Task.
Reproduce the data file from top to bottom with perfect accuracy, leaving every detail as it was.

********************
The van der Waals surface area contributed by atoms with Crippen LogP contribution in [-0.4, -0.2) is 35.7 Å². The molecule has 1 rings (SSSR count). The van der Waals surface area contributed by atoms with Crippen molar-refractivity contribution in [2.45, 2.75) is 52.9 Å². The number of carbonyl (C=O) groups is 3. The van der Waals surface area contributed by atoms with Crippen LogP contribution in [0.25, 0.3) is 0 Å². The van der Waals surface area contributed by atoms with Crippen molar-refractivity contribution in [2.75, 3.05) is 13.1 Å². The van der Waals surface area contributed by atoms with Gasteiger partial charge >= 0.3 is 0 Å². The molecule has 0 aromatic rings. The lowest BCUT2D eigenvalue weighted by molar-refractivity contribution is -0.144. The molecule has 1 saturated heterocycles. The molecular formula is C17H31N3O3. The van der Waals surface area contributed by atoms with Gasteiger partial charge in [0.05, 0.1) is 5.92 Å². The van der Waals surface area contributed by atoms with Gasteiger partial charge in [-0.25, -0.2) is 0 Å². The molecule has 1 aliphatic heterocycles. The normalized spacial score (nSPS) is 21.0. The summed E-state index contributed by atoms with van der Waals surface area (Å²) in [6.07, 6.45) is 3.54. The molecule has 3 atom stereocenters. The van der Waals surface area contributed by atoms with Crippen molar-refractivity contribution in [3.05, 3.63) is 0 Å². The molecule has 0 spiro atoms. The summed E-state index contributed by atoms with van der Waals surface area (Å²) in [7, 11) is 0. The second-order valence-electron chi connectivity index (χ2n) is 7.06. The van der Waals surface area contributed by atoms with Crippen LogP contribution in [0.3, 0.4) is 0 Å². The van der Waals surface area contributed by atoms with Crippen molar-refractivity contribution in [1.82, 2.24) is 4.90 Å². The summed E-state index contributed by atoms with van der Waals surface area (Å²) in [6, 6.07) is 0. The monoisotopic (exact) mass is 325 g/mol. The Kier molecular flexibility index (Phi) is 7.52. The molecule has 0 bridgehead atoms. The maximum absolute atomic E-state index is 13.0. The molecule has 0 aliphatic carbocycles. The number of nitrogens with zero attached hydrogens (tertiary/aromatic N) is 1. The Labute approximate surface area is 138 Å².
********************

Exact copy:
The van der Waals surface area contributed by atoms with Crippen LogP contribution in [-0.4, -0.2) is 35.7 Å². The molecule has 1 rings (SSSR count). The van der Waals surface area contributed by atoms with Crippen molar-refractivity contribution in [2.45, 2.75) is 52.9 Å². The number of carbonyl (C=O) groups is 3. The van der Waals surface area contributed by atoms with Crippen LogP contribution in [0.25, 0.3) is 0 Å². The van der Waals surface area contributed by atoms with Crippen molar-refractivity contribution in [2.75, 3.05) is 13.1 Å². The van der Waals surface area contributed by atoms with Gasteiger partial charge >= 0.3 is 0 Å². The molecule has 0 aromatic rings. The lowest BCUT2D eigenvalue weighted by molar-refractivity contribution is -0.144. The molecule has 1 saturated heterocycles. The molecular formula is C17H31N3O3. The van der Waals surface area contributed by atoms with Gasteiger partial charge in [0.05, 0.1) is 5.92 Å². The van der Waals surface area contributed by atoms with Gasteiger partial charge in [-0.25, -0.2) is 0 Å². The molecule has 1 aliphatic heterocycles. The normalized spacial score (nSPS) is 21.0. The summed E-state index contributed by atoms with van der Waals surface area (Å²) in [6.07, 6.45) is 3.54. The molecule has 3 atom stereocenters. The van der Waals surface area contributed by atoms with Crippen molar-refractivity contribution in [3.05, 3.63) is 0 Å². The molecule has 0 spiro atoms. The summed E-state index contributed by atoms with van der Waals surface area (Å²) in [7, 11) is 0. The second-order valence-electron chi connectivity index (χ2n) is 7.06. The van der Waals surface area contributed by atoms with Crippen LogP contribution in [0.3, 0.4) is 0 Å². The van der Waals surface area contributed by atoms with Crippen molar-refractivity contribution in [1.82, 2.24) is 4.90 Å². The summed E-state index contributed by atoms with van der Waals surface area (Å²) in [6, 6.07) is 0. The monoisotopic (exact) mass is 325 g/mol. The Kier molecular flexibility index (Phi) is 7.52. The molecule has 0 bridgehead atoms. The maximum absolute atomic E-state index is 13.0. The molecule has 0 aliphatic carbocycles. The number of nitrogens with zero attached hydrogens (tertiary/aromatic N) is 1. The Labute approximate surface area is 138 Å².